We don't know what a revamped Atlantic Yards arena would look like, other than there would likely be less glass--which certainly would help with security. Brooklyn Borough President Marty Markowitz recently speculated:
There may be a chance to incorporate design and construction changes that will lower the bottom line and celebrate the ‘Brownstone Brooklyn’ architecture that makes our borough unique.
It was unclear how much that referred to the arena or to the associated towers.
Hype in the Post
Still, on Monday, the New York Post turned that into:
The economic downturn has even scaled back the hopes of the project's biggest cheerleader, Borough President Marty Markowitz, who recently called for the planned future home of the NBA Nets to be substituted for one with a cheaper "brownstone" façade...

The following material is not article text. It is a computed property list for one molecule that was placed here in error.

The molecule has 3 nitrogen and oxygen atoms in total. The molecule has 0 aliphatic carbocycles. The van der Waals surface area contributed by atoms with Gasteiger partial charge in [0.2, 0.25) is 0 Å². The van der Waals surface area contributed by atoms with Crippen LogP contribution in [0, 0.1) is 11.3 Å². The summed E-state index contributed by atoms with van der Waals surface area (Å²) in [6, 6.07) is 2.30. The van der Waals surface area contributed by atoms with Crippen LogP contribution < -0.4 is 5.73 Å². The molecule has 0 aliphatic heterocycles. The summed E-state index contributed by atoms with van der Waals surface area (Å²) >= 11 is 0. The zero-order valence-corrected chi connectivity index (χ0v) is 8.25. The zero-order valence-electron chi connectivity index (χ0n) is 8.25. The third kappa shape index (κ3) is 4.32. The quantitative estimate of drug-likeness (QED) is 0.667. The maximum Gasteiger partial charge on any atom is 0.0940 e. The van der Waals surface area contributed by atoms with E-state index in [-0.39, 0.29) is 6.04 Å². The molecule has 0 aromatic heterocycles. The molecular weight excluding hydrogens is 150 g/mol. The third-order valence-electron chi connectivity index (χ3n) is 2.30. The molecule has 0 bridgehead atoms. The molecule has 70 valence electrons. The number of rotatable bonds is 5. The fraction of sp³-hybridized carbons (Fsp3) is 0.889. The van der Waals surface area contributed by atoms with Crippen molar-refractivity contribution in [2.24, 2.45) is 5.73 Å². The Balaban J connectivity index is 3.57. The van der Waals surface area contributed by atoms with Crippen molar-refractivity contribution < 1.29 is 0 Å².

The Post even commissioned its own speculative illustration. I don't think there's a chance that the arena walls would be that far from the street, given previous reports of 20 feet.
Then the New York Times dutifully cited it in its Morning Buzz column:
So this is the biggest project in Brooklyn? The Atlantic Yards plan has fallen a long way from the spectacular glass-and-steel arena designed by the architect Frank Gehry and surrounded by 16 high-rises. [New York Post]
Lupica joins in
And today, New York Daily News sports columnist Mike Lupica writes:
If Bruce Ratner scales down his own business model on that great, big, change-the-skyline plan for the Nets and Atlantic Yards, it's going to resemble a model train set.